Question of the Week # 174

174) A 52 year old African-american woman is seen in the office during a regular follow-up visit. Her history is significant for diabetes mellitus and hypertension. She has been suffering from cough over the past two weeks.  She feels that there is a tickle at the back of the throat which leads to paroxysms of coughing. Her medications include Aspirin, Glipizide, atorvastatin, enalapril and Hydrochlorthiazide.  Enalapril was started 3 weeks ago at a low dose of 5mg/day. On examination, blood pressure is 132/90 mm Hg seated and standing.  Her physical examination is normal.  Laboratory values reveal a serum creatinine concentration of 1.8mg/dl. Her baseline creatinine  1 month ago was 1.5mg%. Which of the following is not an indication to stop ACE inhibitor?

A)     Swelling of the lips and tongue

B)      20% increase in serum creatinine

C)      Intractable severe cough

D)     Serum potassium of 6.5mmol/L

E)      Hypovolemia with shock

5 Responses

  1. b some guidelines even accept 30% rise in creatinine

  2. its A,
    Common reasons to stop angiotensin-converting enzyme inhibitors
    •Worsening renal function: 20% increase in the serum creatinine level is significant.
    •Persistent dry cough: switch to angiotensin-II receptor antagonists.

  3. – ACEI or ARB should be stopped immediately if angioneurotic edema occur. if angioneurotic oedema occur with ACEI, ARB can be prescribed with caution. Angioedema is rare (<1%), but may be life-threatening. Genetic polymorphisms may be a risk factor for angioedema and cough. Angioedema is more common in African-Americans than in whites. Facial edema requires drug withdrawal, while laryngeal involvement requires emergency care.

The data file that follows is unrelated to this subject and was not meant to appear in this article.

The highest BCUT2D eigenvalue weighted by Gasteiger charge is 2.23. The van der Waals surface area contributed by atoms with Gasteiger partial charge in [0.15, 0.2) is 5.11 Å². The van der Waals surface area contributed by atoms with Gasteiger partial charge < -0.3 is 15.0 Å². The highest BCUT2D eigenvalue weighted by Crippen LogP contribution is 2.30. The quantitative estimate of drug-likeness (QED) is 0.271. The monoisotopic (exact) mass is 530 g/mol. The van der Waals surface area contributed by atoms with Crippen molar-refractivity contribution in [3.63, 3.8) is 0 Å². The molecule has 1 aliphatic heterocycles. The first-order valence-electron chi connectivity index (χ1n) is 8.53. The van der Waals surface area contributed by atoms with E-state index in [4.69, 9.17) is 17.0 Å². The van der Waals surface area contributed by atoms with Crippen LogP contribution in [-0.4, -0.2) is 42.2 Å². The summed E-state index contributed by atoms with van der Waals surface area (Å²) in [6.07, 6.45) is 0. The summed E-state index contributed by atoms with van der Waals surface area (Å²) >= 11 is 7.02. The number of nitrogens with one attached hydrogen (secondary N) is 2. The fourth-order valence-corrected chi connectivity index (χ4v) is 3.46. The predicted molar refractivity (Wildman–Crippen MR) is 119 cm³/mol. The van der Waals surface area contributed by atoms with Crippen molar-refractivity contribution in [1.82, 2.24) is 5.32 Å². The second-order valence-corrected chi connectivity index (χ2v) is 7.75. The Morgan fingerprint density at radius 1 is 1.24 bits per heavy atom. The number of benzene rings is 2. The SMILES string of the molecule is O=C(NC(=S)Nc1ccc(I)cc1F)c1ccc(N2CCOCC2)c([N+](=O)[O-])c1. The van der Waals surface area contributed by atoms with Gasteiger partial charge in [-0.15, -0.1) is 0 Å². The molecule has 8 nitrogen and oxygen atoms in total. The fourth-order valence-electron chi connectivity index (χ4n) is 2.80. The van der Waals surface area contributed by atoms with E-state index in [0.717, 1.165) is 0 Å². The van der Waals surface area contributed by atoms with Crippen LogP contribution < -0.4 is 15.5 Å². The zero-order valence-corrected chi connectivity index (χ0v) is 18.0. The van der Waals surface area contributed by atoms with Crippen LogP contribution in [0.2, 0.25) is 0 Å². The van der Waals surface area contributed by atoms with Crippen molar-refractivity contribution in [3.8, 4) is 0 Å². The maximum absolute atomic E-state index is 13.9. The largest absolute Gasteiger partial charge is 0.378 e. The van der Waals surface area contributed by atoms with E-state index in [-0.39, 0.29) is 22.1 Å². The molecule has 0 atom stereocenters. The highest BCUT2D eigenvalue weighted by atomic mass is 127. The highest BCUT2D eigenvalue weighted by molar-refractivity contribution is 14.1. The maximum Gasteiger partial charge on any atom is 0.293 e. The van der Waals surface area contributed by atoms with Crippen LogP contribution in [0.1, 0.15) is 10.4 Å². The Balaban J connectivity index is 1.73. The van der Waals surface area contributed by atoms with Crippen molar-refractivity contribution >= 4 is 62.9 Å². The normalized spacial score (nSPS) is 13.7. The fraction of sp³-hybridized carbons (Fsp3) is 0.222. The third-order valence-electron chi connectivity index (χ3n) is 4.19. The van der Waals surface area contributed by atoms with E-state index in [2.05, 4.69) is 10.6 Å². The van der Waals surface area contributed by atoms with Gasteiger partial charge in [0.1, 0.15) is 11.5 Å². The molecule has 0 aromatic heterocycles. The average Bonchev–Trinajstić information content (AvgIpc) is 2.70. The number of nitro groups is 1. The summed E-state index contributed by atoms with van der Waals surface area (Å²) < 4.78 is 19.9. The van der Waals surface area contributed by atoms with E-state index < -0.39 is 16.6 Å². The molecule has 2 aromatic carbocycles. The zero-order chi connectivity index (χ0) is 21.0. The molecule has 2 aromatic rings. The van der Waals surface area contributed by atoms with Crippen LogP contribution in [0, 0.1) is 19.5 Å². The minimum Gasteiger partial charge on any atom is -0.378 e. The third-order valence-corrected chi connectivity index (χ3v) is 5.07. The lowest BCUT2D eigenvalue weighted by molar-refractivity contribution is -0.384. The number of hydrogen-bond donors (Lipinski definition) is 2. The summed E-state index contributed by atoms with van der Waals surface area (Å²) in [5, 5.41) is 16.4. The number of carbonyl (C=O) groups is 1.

-If GFR decreases by more than 30% over baseline, the dose of ACE inhibitor or ARB may need to be reduced, and the GFR reassessed frequently until kidney function has returned to baseline. Thereafter, the clinician should adjust doses and monitor GFR according to Table 137. If GFR does not return to baseline within the appropriate interval, ACE inhibitor or ARB should be discontinued and an alternative antihypertensive agent should be selected.
    – If a patient has developed a cough while using an ACE inhibitor, an ARB can be prescribed.
    – If hyperkalemia develops, reduce the dose of ACE inhibitor or ARB by 50% and reassess the serum potassium every 5 to 7 days until serum potassium has returned to baseline. If serum potassium does not return to baseline within 2 to 4 weeks, discontinue the ACE inhibitor or ARB and select an alternate antihypertensive agent.

  4. B

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